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7-Part Mini-Masterclass Series

Developing a strategic mindset at all levels of the organization

Think back to the last time you participated in a strategic planning meeting for your team, department or organization at large. You were likely presented with a challenge to solve or goal to achieve.

Do you remember your contributions during that meeting? Did you offer compelling ideas and plot a course of action, or find it difficult to think strategically and develop a solution? 

Strategic thinking skills are among the most highly sought-after management competencies. Why? Because employees capable of thinking critically, logically, and strategically can have a tremendous impact on a business’s trajectory.

If you want to improve your strategic thinking skills, the good news is that, with the right mindset and practice, you can.

In this masterclass, we will cover some framework methods you can use to train your mind to think strategically. 



How to Choose From Risky Options

Step 1 - Figure out what you need for each option to succeed


Lay out all the steps necessary for success and then assess whether you have or are able to find the resources. Without this detail, the risk of failure is much higher. For example:


  • Whose buy-in do you need? 

  • How much budget will you need? 


Step 2 - Identify the outcomes and consequences of each option


Make a list of every possible outcome and what could influence each one. For example, 


  • If your idea lost money, how would the business respond? 

  • If the plan failed entirely, how bad would that be for the employees?

  • If it performed exactly as you intended it to, what exactly would that mean for the company? 

  • Would the expected win be equal or greater than the potential loss? 


Step 3 - Think about the pros and cons of each option


You should now have a list of all your options, everything you need to implement for each to be successful, and all of the possible outcomes (and their consequences). Next, you should weigh the pros and cons of each option.


For example, let’s say you’re trying to decide how to add staff. It’s risky to hire full-time and it’s also risky to hire freelancers, but for different reasons.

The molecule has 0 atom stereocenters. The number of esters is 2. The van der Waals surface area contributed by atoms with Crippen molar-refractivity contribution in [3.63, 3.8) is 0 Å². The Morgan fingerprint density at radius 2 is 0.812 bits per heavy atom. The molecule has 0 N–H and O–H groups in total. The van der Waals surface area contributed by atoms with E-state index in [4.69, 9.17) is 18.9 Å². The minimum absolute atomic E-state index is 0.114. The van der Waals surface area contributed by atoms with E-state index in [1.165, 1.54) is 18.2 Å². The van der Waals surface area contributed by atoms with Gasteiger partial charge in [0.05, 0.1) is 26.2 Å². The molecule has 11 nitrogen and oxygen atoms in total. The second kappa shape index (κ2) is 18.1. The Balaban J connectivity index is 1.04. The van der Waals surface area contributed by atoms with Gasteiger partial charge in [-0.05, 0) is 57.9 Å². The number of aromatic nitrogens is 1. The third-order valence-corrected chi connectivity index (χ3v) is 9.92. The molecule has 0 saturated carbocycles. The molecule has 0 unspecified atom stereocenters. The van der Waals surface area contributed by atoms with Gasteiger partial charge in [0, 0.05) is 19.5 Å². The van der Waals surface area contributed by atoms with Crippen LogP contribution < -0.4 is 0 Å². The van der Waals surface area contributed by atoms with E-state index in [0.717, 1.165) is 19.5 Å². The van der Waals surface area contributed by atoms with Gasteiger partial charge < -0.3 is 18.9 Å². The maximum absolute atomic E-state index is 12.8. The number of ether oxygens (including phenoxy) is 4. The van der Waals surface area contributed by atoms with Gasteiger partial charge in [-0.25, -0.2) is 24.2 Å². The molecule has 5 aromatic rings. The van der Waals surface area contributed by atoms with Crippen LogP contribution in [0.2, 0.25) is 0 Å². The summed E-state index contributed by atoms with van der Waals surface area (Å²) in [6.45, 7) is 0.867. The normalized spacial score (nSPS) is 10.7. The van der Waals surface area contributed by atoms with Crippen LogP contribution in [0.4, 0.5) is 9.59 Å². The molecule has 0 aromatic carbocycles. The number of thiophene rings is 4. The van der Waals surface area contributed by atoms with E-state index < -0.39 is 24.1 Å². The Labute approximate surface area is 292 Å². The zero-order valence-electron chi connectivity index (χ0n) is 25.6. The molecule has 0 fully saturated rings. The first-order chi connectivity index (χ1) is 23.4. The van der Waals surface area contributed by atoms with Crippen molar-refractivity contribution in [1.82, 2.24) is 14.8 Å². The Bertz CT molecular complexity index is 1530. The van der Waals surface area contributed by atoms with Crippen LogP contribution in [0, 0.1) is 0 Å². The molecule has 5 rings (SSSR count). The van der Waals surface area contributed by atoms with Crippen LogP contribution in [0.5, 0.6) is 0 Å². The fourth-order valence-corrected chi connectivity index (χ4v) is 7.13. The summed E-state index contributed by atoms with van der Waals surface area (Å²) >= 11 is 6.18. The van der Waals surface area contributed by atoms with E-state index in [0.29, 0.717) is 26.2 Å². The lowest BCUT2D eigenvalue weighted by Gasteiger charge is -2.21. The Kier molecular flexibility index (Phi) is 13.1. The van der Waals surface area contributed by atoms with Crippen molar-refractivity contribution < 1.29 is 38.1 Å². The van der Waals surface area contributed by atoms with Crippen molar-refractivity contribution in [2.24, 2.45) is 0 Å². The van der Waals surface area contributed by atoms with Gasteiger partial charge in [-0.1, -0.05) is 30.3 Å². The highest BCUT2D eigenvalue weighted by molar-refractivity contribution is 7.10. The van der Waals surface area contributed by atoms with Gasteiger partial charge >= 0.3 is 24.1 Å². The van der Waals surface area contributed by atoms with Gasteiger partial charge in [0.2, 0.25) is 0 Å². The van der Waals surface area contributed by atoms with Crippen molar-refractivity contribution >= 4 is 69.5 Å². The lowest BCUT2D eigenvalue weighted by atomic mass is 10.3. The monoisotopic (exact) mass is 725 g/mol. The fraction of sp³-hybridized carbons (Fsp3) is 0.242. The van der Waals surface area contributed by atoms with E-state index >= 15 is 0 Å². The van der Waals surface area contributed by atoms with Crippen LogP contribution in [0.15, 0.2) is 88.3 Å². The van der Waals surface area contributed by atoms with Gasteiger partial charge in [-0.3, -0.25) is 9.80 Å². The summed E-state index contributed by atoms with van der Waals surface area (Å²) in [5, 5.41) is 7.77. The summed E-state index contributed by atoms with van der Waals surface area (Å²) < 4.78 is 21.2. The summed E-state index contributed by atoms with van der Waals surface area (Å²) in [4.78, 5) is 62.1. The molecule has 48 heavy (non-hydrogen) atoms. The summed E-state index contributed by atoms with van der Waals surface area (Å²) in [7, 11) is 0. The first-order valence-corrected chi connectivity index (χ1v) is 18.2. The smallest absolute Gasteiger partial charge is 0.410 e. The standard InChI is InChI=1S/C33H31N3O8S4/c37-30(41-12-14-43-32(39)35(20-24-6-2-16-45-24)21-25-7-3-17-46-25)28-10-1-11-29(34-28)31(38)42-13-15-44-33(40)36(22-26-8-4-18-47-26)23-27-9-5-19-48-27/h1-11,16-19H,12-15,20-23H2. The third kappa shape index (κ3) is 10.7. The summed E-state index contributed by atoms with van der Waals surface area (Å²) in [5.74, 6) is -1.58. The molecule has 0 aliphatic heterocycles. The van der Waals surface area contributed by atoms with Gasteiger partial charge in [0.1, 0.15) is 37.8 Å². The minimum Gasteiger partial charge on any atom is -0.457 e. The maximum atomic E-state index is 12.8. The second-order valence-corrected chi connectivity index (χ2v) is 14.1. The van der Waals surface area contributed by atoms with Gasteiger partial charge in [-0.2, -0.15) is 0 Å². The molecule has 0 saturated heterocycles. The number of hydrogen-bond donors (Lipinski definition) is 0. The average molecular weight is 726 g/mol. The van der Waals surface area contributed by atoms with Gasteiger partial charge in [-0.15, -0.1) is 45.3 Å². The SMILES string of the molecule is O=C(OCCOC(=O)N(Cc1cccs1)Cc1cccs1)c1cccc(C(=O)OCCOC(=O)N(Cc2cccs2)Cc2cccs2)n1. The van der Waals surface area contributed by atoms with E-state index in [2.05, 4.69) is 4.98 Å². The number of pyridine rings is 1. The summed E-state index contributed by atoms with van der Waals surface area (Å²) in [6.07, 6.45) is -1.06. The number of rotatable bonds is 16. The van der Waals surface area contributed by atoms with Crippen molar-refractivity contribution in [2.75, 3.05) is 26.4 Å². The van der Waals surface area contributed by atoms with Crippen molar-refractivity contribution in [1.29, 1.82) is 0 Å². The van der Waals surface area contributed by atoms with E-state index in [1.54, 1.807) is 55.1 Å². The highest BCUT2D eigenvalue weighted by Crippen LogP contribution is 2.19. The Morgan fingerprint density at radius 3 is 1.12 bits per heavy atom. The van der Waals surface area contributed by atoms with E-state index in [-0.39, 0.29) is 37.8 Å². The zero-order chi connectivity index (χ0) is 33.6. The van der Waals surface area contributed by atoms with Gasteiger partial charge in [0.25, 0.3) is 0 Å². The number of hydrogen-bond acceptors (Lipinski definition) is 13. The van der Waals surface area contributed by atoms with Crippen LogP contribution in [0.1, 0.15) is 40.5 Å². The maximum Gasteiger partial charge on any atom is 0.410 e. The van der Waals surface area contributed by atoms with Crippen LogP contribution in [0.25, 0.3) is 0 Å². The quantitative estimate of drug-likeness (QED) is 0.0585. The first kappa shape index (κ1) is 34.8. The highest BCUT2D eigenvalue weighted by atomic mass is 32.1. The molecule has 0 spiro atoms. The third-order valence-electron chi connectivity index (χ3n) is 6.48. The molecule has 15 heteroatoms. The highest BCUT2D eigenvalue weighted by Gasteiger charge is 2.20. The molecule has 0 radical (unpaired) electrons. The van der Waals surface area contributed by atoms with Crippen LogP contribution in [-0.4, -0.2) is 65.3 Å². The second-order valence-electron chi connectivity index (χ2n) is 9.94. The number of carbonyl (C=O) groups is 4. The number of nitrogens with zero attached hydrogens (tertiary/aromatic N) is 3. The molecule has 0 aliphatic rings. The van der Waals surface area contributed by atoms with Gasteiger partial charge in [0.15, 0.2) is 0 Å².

Let’s look at the pros and cons of hiring full-time employees:


Pros of hiring an employee:

  • Employees are committed to your company

  • The hourly wage of an employee is less than a freelancer

  • You have someone full-time that can help you with your business


Cons of hiring an employee:

  • Pay must be regular and on time, even when your company isn’t making money

  • Full-time employees expect benefits

  • You have to pay for the training and licensing of your employees

  • The hiring process can be expensive


7 Tips for Developing an Effective Team Workflow

1. Explain the why


If your team has little to no context for what they’re doing, they’ll be lost when they need to make an independent decision. And that means every question gets elevated to you, which slows your process down. 


2. Be SMART about goals


Without milestones and specific tasks, it’s much harder for your employees to efficiently communicate where they stand. Set individual and team goals that are specific, measurable, achievable, realistic, and timely.


3. Establish a decision-making hierarchy


When your employees know in advance how decisions are made, they can either take care of it themselves or expedite approval. Assign a standard decision type:


  • Manager decides

  • Team gives input and manager decides

  • Manager gives input and team decides

  • Team decides


4. Choose communication methods 


With so many ways to talk to each other, it can quickly get overwhelming and inefficient. Create standard rules that specify when to email, text, instant message, call, or set up a meeting.


5. Create a space for shared knowledge


Consolidate helpful information in an accessible location for everyone on the team. Assign a team member to oversee the knowledge center. Not just to organize and maintain existing information, but to plan and create resources the team needs.


6. Talk about progress


Create a check-in meeting that uncovers bottlenecks and encourages problem-solving. Use the meeting to discuss two specific topics:


  • What’s progressing well

  • Where progress is stalled


7. Optimize your workflow


Tweak your process as needed. It’s your responsibility to stay alert to your team’s frustrations, unexplained slowdowns, or quality issues. Don’t hesitate to change procedures, even if they’ve been in place for a long time.

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How to Delegate Effectively in Six Easy Steps

1 - Decide what to delegate


Does the task require your specific skills, education, or perspective (or it’s confidential)? If not, the task is fair game for delegation, as long as you’re not overloading your employees.